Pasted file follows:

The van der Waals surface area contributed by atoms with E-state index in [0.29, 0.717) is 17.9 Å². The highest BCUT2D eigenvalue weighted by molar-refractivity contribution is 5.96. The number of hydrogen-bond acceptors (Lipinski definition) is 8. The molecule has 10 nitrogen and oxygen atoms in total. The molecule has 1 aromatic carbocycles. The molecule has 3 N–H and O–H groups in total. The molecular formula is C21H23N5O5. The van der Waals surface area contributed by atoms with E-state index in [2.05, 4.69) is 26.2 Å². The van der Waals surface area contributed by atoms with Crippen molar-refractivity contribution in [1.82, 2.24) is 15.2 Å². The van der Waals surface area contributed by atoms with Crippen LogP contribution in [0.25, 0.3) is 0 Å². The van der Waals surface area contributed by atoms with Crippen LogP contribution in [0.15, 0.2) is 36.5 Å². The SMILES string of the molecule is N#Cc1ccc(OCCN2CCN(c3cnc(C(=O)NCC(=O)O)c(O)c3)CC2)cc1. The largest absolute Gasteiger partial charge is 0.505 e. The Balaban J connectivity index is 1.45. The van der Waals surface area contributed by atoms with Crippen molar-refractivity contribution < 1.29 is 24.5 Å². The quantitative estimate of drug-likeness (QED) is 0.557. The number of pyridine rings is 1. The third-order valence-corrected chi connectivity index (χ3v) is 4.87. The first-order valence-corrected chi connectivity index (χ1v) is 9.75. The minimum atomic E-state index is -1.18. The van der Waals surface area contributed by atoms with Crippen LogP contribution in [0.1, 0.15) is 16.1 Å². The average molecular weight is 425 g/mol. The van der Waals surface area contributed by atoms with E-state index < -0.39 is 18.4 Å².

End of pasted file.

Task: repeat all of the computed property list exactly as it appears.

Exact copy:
The van der Waals surface area contributed by atoms with E-state index in [0.29, 0.717) is 17.9 Å². The highest BCUT2D eigenvalue weighted by molar-refractivity contribution is 5.96. The number of hydrogen-bond acceptors (Lipinski definition) is 8. The molecule has 10 nitrogen and oxygen atoms in total. The molecule has 1 aromatic carbocycles. The molecule has 3 N–H and O–H groups in total. The molecular formula is C21H23N5O5. The van der Waals surface area contributed by atoms with E-state index in [2.05, 4.69) is 26.2 Å². The van der Waals surface area contributed by atoms with Crippen molar-refractivity contribution in [1.82, 2.24) is 15.2 Å². The van der Waals surface area contributed by atoms with Crippen LogP contribution in [0.25, 0.3) is 0 Å². The van der Waals surface area contributed by atoms with Crippen LogP contribution in [0.15, 0.2) is 36.5 Å². The SMILES string of the molecule is N#Cc1ccc(OCCN2CCN(c3cnc(C(=O)NCC(=O)O)c(O)c3)CC2)cc1. The largest absolute Gasteiger partial charge is 0.505 e. The Balaban J connectivity index is 1.45. The van der Waals surface area contributed by atoms with Crippen molar-refractivity contribution < 1.29 is 24.5 Å². The quantitative estimate of drug-likeness (QED) is 0.557. The number of pyridine rings is 1. The third-order valence-corrected chi connectivity index (χ3v) is 4.87. The first-order valence-corrected chi connectivity index (χ1v) is 9.75. The minimum atomic E-state index is -1.18. The van der Waals surface area contributed by atoms with Crippen LogP contribution in [0.1, 0.15) is 16.1 Å². The average molecular weight is 425 g/mol. The van der Waals surface area contributed by atoms with E-state index < -0.39 is 18.4 Å².